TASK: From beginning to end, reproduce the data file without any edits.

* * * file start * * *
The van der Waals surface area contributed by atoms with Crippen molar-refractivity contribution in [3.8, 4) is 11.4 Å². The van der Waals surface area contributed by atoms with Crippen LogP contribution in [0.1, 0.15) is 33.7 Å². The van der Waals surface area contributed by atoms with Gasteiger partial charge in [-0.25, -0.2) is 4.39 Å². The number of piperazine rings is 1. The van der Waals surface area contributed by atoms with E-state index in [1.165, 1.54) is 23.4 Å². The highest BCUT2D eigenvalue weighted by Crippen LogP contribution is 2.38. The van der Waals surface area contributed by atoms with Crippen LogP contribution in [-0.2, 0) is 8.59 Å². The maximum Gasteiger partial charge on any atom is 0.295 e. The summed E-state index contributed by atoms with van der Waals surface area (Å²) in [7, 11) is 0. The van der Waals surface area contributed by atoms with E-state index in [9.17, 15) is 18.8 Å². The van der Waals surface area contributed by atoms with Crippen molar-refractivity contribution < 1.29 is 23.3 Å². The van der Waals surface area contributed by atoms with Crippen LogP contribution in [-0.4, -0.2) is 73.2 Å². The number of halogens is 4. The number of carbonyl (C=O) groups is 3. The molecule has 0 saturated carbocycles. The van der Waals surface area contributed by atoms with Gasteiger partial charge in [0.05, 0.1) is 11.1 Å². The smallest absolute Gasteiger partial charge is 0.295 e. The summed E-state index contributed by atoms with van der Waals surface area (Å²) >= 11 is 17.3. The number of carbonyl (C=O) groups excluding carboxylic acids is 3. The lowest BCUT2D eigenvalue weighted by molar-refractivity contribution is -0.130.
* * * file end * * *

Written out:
The van der Waals surface area contributed by atoms with Crippen molar-refractivity contribution in [3.8, 4) is 11.4 Å². The van der Waals surface area contributed by atoms with Crippen LogP contribution in [0.1, 0.15) is 33.7 Å². The van der Waals surface area contributed by atoms with Gasteiger partial charge in [-0.25, -0.2) is 4.39 Å². The number of piperazine rings is 1. The van der Waals surface area contributed by atoms with E-state index in [1.165, 1.54) is 23.4 Å². The highest BCUT2D eigenvalue weighted by Crippen LogP contribution is 2.38. The van der Waals surface area contributed by atoms with Crippen LogP contribution in [-0.2, 0) is 8.59 Å². The maximum Gasteiger partial charge on any atom is 0.295 e. The summed E-state index contributed by atoms with van der Waals surface area (Å²) in [7, 11) is 0. The van der Waals surface area contributed by atoms with E-state index in [9.17, 15) is 18.8 Å². The van der Waals surface area contributed by atoms with Crippen molar-refractivity contribution < 1.29 is 23.3 Å². The van der Waals surface area contributed by atoms with Crippen LogP contribution in [-0.4, -0.2) is 73.2 Å². The number of halogens is 4. The number of carbonyl (C=O) groups is 3. The molecule has 0 saturated carbocycles. The van der Waals surface area contributed by atoms with Gasteiger partial charge in [0.05, 0.1) is 11.1 Å². The smallest absolute Gasteiger partial charge is 0.295 e. The summed E-state index contributed by atoms with van der Waals surface area (Å²) >= 11 is 17.3. The number of carbonyl (C=O) groups excluding carboxylic acids is 3. The lowest BCUT2D eigenvalue weighted by molar-refractivity contribution is -0.130.